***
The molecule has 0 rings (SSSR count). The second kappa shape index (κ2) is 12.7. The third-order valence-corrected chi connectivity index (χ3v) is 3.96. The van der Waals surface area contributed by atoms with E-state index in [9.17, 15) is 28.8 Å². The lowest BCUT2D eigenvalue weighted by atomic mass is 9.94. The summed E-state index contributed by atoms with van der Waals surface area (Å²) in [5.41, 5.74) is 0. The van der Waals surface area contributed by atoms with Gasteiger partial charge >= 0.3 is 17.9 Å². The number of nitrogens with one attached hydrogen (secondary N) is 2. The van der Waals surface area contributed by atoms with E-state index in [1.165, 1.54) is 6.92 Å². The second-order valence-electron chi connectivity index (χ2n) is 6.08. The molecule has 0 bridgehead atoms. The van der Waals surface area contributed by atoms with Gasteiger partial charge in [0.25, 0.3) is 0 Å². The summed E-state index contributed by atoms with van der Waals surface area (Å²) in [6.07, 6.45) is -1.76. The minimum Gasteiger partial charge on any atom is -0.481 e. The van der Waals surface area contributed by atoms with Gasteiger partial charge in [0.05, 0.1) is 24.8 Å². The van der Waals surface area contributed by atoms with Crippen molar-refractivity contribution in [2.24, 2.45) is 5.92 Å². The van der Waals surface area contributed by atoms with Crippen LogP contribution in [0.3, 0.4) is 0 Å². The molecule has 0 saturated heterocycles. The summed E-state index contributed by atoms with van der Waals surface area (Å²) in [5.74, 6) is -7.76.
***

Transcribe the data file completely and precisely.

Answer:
The molecule has 0 rings (SSSR count). The second kappa shape index (κ2) is 12.7. The third-order valence-corrected chi connectivity index (χ3v) is 3.96. The van der Waals surface area contributed by atoms with E-state index in [9.17, 15) is 28.8 Å². The lowest BCUT2D eigenvalue weighted by atomic mass is 9.94. The summed E-state index contributed by atoms with van der Waals surface area (Å²) in [5.41, 5.74) is 0. The van der Waals surface area contributed by atoms with Gasteiger partial charge >= 0.3 is 17.9 Å². The number of nitrogens with one attached hydrogen (secondary N) is 2. The van der Waals surface area contributed by atoms with E-state index in [1.165, 1.54) is 6.92 Å². The second-order valence-electron chi connectivity index (χ2n) is 6.08. The molecule has 0 bridgehead atoms. The van der Waals surface area contributed by atoms with Gasteiger partial charge in [0.25, 0.3) is 0 Å². The summed E-state index contributed by atoms with van der Waals surface area (Å²) in [6.07, 6.45) is -1.76. The minimum Gasteiger partial charge on any atom is -0.481 e. The van der Waals surface area contributed by atoms with Gasteiger partial charge in [0.05, 0.1) is 24.8 Å². The van der Waals surface area contributed by atoms with Crippen molar-refractivity contribution in [2.24, 2.45) is 5.92 Å². The van der Waals surface area contributed by atoms with Crippen LogP contribution in [0.3, 0.4) is 0 Å². The molecule has 0 saturated heterocycles. The summed E-state index contributed by atoms with van der Waals surface area (Å²) in [5.74, 6) is -7.76.